Donor– Total – Pct to Reps – to SuperPACs

Contran Corp - $9 million – 90% - $8.6 million

Perry Homes - $3.7 million – 98% - $3.6 million

Goldman Sachs - $3 million – 75% - $0.5 million

Chartwell Partners - $2.1 million – 100% - $2 million

Huntsman Corp - $1.9 million – 100% - $1.8 million

ATT - $1.7 million – 64% - $0

Crow Holdings - $1.7 million – 100% - $1 million

Nat. Assoc of Realtors - $1.7 million – 54% - $0

Paulson Co. - $1.6 million – 100% - $1 million

Nat. Beer Assoc - $1.5 million – 58% - $0

Bank of America - $1.4 million – 72% - $0

Blackstone Group - $1.3 million – 59% - $0.2 million

Honeywell - $1.3 million – 69% - $0

Freedomworks - $1.3 million – 100% - 1.3 million

Rooney Holdings - $1.3 million – 100% - $1 million

Berkshire Hathaway - $1.3 million – 68% - $0.1 million

Price Waterhouse - $1.2 million – 72% - $0

NY Life Insurance - $1.2 million – 58% - $0

Credit Union Nat Assoc - $1.2 million – 53% - $0

Melalueuca Inc. - $1.2 million – 100% - $1 million

American Bankers Assoc - $1.2 million – 75% - $0

Elliott Assoc - $1.2 million – 100% - $1 million

Deloitte LLP - $1.1 million – 67% - $0

JP Morgan - $1.1 million – 62% - $0

Lockheed Martin - $1.1 million – 65% - $0

Blue Cross/Blue Shield - $1.1 million – 71% - $0



While the above list represents the largest financiers of America’s elections, the below list includes corporations that may be a little better known to the average American. The dollar amounts are less, but unlike the defense contractors, global banks, unions and special interest groups above, the below list includes everyday products, stores and services. The below data is again courtesy of the Center for Responsive Politics. However, some of the information is a few weeks old and dollar amounts may be higher now.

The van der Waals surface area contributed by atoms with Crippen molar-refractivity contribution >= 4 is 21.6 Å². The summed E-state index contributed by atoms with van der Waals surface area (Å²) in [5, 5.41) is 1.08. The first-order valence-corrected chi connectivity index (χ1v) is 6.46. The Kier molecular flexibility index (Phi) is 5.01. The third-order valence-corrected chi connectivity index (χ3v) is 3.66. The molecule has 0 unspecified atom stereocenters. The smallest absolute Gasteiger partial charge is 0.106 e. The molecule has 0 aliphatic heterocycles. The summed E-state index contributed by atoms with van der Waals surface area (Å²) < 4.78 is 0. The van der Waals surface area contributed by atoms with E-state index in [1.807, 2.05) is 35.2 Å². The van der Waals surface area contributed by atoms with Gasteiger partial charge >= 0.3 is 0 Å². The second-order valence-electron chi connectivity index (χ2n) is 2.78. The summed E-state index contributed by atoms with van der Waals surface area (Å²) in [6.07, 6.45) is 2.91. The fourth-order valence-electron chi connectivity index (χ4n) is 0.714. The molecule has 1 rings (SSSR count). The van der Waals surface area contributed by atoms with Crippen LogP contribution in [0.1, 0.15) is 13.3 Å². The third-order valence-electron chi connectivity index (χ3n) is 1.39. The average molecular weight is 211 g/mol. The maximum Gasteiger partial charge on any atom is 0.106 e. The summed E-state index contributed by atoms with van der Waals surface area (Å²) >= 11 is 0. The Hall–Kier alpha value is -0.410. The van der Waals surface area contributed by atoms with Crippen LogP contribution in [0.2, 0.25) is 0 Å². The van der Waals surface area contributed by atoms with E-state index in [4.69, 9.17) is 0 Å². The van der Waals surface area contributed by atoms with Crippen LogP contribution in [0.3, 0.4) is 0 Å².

Democrats

Donor – Total – pct to Dems

COSTCO - $225,000 – 99%

RiteAid - $517,000 – 60%

Magla (Stanley/Mr.Clean) - $22,000 – 100%

Warnaco - $55,000 – 73%

Martha Stewart - $153,000 – 99%

Estee Lauder - $448,000 – 95%

Guess Inc - $145,000 – 98%

Calvin Klein - $78,000 – 100%

Liz Claiborne - $34,000 – 97%

Levi Straus - $26,000 – 97%

Olan Mills - $175,000 – 99%

Southern Wine - $213,000 – 73%

Seagrams & Sons - $2 million – 67%

Gallo Winery - $337,000 – 95%

Sonic - $83,000 – 98%

Triarc/Arby’s - $112,000 – 96%

Hyatt - $187,000 – 80%

Nat Education Assoc - $1 million – 91%

Laborers Union - $1 million – 74%

Plumbers/Pipefitters - $1 million – 90%

United Food Workers - $0.9 million – 100%

Time Warner - $0.8 million – 85%

Operating Engineers - $0.8 million – 69%

Google - $0.7 million – 71%

Letter Carriers - $0.7 million – 97%

Ironworkers - $0.7 million – 90%

Republicans

Donor  – Total – pct to Reps

Walmart - $467,000 – 97%

K-Mart - $524,000 – 86%

Home Depot - $0.7 million – 73%

Target - $226,000 – 70%

Circuit City - $261,000 – 95%

3M Co. - $281,000 – 87%

Hallmark Cards - $319,000 – 92%

Amway - $391,000 – 100%

Kohler - $283,000 – 100%

BF Goodrich - $215,000 – 97%

Proctor & Gamble - $243,000 – 79%

Budweiser/Coors - $174,000 – 92%

Brown Forman - $664,000 – 80%

Pilgrim’s Pride - $366,000 – 100%

Outback Steakhouse - $641,000 – 95%

KFC/PizzaHut/TacoBell - $133,000 – 87%

Brinker International - $242,000 – 83%

Waffle House - $279,000 – 100%

McDonald’s - $197,000 – 86%

Darden Restaurants - $121,000 – 89%

Heinz - $85,300 – 75%

Mariott - $970,000 – 82%

Holiday Inn - $38,000 – 71%

Boeing - $1.1 million – 59%

Wells Fargo - $1.1 million – 68%

Morgan Stanley - $1.1 million – 67%

Nat Auto Dealers - $1 million – 71%

UPS - $1 million – 68%

Citigroup - $1 million – 54%

General Electric - $1 million – 52%

Exxon - $0.9 million – 91%

Credit Suisse - $0.9 million – 68%

Las Vegas Sands - $0.9 million – 100%

Altria Group - $0.8 million – 82%

AFLAC - $0.7 million – 57%

Verizon - $0.7 million – 55%

American Dental Assoc - $0.7 million – 58%

Pfizer - $0.7 million – 53%

Raytheon - $0.7 million – 62%

Northrop Grumman - $0.7 million – 60%